Leaders of three different groups representing nearly 2,000 landowners called the court's interpretation “unjust” and demanded the government fix the legislation by simply restricting it to its original mandate: the regulation of land agents. After several Conservative MLAs promised reform but failed to produce a written commitment to that effect, Strom launched an appeal that will be heard this July before the provincial Queen's Bench court. “I'm prepared to take this case to the Supreme Court,” he says. “No one has the right to tell a landowner who can defend themagainst a taking of their land.”

Meanwhile, the oilpatch has encouraged its well-heeled fraternity to lobby, too. The Canadian Association of Petroleum Landmen (CAPL) contends, for example, that if advocates like Strom aren't forced to be licensed land agents, then “unprofessional and unethical land advisors will unduly delay land negotiations” and cause unnecessary public hearings at great expense. (For the record, no landowner has ever filed a complaint against Strom.) Rick Kaminski, director of CAPL field acquistions, warned that the whole situation in rural Alberta could even become “chaotic” and affect the prosperity of the province. When asked on a popular radio show if a land agent could fairly represent both landowners and energy companies while being paid by energy companies, Kaminski replied: “Yes. You can if you do your job right.” The Canadian Association of Petroleum Producers would also like to see land agents ultimately act like real estate lawyers that represent both sides, adds CAPP spokesman David Pryce.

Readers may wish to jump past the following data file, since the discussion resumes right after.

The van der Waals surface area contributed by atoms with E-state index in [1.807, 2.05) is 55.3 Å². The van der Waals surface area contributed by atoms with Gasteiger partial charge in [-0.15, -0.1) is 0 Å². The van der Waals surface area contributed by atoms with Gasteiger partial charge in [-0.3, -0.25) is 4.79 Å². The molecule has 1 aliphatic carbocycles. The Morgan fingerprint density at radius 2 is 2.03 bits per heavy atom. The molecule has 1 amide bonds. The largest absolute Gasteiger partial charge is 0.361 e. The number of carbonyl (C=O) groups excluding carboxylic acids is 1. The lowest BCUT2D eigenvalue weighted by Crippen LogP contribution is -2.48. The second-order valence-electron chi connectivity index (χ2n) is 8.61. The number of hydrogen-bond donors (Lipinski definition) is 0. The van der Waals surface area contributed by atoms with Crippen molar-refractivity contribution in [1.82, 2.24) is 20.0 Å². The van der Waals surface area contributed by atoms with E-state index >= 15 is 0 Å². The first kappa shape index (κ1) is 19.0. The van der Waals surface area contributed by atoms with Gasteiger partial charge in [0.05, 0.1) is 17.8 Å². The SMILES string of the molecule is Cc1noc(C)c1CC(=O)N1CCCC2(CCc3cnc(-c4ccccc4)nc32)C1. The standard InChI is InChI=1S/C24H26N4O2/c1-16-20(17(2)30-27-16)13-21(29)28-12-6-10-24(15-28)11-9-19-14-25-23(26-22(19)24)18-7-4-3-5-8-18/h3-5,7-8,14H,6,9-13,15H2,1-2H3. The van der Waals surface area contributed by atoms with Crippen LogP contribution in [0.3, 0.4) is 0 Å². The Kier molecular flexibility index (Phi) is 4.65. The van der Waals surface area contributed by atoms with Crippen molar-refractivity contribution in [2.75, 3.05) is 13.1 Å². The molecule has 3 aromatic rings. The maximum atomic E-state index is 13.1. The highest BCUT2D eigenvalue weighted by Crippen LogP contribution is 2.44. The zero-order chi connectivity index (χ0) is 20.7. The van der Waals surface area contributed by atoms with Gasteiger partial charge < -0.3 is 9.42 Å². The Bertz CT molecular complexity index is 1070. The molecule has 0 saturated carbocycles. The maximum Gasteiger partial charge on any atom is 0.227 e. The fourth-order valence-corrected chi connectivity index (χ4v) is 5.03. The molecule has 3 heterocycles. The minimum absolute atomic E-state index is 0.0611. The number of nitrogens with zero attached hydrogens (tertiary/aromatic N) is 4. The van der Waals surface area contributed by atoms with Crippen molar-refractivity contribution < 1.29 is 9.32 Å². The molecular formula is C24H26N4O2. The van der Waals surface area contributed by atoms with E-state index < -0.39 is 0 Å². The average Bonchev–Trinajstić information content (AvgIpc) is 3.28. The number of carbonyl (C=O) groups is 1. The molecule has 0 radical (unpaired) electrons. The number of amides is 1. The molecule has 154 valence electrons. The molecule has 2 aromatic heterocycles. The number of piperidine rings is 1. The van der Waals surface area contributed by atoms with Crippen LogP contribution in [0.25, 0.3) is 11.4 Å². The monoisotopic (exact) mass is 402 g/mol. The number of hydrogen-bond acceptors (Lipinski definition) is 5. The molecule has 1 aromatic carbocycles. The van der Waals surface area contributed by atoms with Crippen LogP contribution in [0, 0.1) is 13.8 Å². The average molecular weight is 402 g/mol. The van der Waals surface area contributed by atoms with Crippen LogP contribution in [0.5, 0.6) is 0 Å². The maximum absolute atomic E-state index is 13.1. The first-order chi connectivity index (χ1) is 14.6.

Kevin Feth, Strom's lawyer, says the legal wrangle has attracted the attention of local politicians as well as beef producers and the business press. “We've always had a one-sided industry where landowners had very little representation,” says Feth. “And now those who had access to someone like Strom have lost the right to representation.” Without that right, argues Feth, “David has been asked to put down his sling and go and fight Goliath.”